Thursday's Mini-Report, 3.5.20

Today's edition of quick hits.
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By Steve Benen

Today's edition of quick hits:

* Not too surprising: "The Trump administration won't be able to meet its promised timeline of having a million coronavirus tests available by the end of the week, senators said after a briefing from health officials."

* The bill is headed to the White House: "The Senate on Thursday approved an $8.3 billion House-passed emergency spending package to combat the coronavirus that has been spreading throughout the United States.

* 9th Circuit: "In the latest twist on a key Trump administration immigration policy, a federal appeals court said it will prevent the government from making asylum-seekers wait in Mexico for U.S. court hearings starting next week unless the Supreme Court steps in sooner."

* Israel: "Prime Minister Benjamin Netanyahu surged ahead of his chief political rival but looked set to fall two seats short of a governing majority in the country's third election in under 12 months Monday, according to exit polling."

* Justice Department: "Attorney General William Barr has named Will Levi as his new chief of staff, according to two Justice Department officials familiar with the matter."

* Trump's policy isn't working: "Iran's growing stockpile of nuclear fuel recently crossed a critical threshold, according to a report issued Tuesday by international inspectors: For the first time since President Trump abandoned the 2015 nuclear deal, Tehran appears to have enough enriched uranium to produce a single nuclear weapon, though it would take months or years to manufacture a warhead and deliver it over long distances."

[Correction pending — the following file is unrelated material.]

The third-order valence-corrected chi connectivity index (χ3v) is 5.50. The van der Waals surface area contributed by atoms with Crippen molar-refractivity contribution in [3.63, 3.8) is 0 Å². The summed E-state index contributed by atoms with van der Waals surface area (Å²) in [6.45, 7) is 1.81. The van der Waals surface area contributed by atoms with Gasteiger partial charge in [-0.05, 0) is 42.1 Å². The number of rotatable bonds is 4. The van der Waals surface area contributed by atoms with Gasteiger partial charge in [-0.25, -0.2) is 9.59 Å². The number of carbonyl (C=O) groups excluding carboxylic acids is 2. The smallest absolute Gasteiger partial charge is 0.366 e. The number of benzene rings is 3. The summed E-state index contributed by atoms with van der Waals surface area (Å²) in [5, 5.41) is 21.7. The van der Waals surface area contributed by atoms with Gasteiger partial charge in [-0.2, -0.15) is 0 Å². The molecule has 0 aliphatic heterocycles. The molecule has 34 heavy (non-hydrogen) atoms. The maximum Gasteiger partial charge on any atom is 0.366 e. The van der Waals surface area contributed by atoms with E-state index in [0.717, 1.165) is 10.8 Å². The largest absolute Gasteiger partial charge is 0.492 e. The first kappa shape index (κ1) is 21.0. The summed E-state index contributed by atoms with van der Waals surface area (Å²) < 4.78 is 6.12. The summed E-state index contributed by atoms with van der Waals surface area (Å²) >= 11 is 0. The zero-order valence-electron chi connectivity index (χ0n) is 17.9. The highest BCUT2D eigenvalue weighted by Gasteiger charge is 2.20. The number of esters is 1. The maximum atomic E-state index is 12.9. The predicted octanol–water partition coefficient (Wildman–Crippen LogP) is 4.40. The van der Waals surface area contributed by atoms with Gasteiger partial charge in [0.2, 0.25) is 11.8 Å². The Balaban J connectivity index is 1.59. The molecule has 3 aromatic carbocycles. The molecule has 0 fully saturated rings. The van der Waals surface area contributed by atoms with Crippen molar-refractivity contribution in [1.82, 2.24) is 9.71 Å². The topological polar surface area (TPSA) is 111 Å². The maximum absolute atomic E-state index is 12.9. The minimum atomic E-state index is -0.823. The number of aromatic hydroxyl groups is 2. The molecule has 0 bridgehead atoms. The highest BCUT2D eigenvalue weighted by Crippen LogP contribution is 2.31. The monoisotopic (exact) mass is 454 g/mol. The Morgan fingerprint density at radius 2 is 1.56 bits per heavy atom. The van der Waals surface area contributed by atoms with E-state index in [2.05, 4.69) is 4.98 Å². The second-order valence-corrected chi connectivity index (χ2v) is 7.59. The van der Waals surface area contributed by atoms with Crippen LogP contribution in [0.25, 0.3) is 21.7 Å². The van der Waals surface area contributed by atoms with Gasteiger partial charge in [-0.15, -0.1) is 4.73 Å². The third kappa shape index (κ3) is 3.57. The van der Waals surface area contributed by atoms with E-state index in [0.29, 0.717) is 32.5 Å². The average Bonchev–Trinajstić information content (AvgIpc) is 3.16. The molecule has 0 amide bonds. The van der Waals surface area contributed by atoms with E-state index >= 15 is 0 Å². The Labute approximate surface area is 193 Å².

* Schumer's walkback: "Senate Minority Leader Chuck Schumer, D-N.Y., said Thursday that he regretted saying that two Supreme Court justices 'won't know what hit' them if they vote to uphold abortion restrictions, but insisted he was not making a threat and offered no apology."

* On a related note: "The Supreme Court appeared divided after over an hour of arguments Wednesday concerning a controversial Louisiana abortion access law that critics say will leave just one doctor in the state to perform the procedure."

* And speaking of the high court: "If you have a mortgage or a loan or a credit card, you likely have more protection from deceptive practices in the financial services industry today than you did at the time of the 2008 financial crash. But at the Supreme Court Tuesday, the court's conservative majority voiced skepticism about the independent agency Congress created to protect consumers from abuse in the financial services industry."

* Betsy DeVos' change in direction: "Facing a bipartisan backlash led by Republican lawmakers, the Trump administration is backing off a bookkeeping change that would have drastically cut federal funds for rural schools -- at least for a year."

See you tomorrow.